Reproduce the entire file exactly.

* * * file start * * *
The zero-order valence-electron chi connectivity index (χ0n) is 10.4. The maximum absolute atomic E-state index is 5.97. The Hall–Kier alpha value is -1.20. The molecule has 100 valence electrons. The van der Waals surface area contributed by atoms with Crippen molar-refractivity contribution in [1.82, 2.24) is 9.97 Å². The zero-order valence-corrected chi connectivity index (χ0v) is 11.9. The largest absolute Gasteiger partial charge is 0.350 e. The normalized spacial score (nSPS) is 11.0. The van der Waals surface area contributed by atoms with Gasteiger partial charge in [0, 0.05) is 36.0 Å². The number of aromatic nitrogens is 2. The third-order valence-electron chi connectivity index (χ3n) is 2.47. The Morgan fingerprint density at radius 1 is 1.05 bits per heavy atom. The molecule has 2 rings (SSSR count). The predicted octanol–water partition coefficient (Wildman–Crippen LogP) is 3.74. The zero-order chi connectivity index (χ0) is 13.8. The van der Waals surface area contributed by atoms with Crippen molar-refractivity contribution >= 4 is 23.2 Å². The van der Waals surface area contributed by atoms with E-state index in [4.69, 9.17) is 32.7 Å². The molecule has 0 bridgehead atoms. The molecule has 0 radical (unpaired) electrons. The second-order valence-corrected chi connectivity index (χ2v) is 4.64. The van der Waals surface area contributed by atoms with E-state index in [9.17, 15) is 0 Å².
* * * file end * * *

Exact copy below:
The zero-order valence-electron chi connectivity index (χ0n) is 10.4. The maximum absolute atomic E-state index is 5.97. The Hall–Kier alpha value is -1.20. The molecule has 100 valence electrons. The van der Waals surface area contributed by atoms with Crippen molar-refractivity contribution in [1.82, 2.24) is 9.97 Å². The zero-order valence-corrected chi connectivity index (χ0v) is 11.9. The largest absolute Gasteiger partial charge is 0.350 e. The normalized spacial score (nSPS) is 11.0. The van der Waals surface area contributed by atoms with Gasteiger partial charge in [0, 0.05) is 36.0 Å². The number of aromatic nitrogens is 2. The third-order valence-electron chi connectivity index (χ3n) is 2.47. The Morgan fingerprint density at radius 1 is 1.05 bits per heavy atom. The molecule has 2 rings (SSSR count). The predicted octanol–water partition coefficient (Wildman–Crippen LogP) is 3.74. The zero-order chi connectivity index (χ0) is 13.8. The van der Waals surface area contributed by atoms with Crippen molar-refractivity contribution >= 4 is 23.2 Å². The van der Waals surface area contributed by atoms with E-state index in [4.69, 9.17) is 32.7 Å². The molecule has 0 bridgehead atoms. The molecule has 0 radical (unpaired) electrons. The second-order valence-corrected chi connectivity index (χ2v) is 4.64. The van der Waals surface area contributed by atoms with E-state index in [9.17, 15) is 0 Å².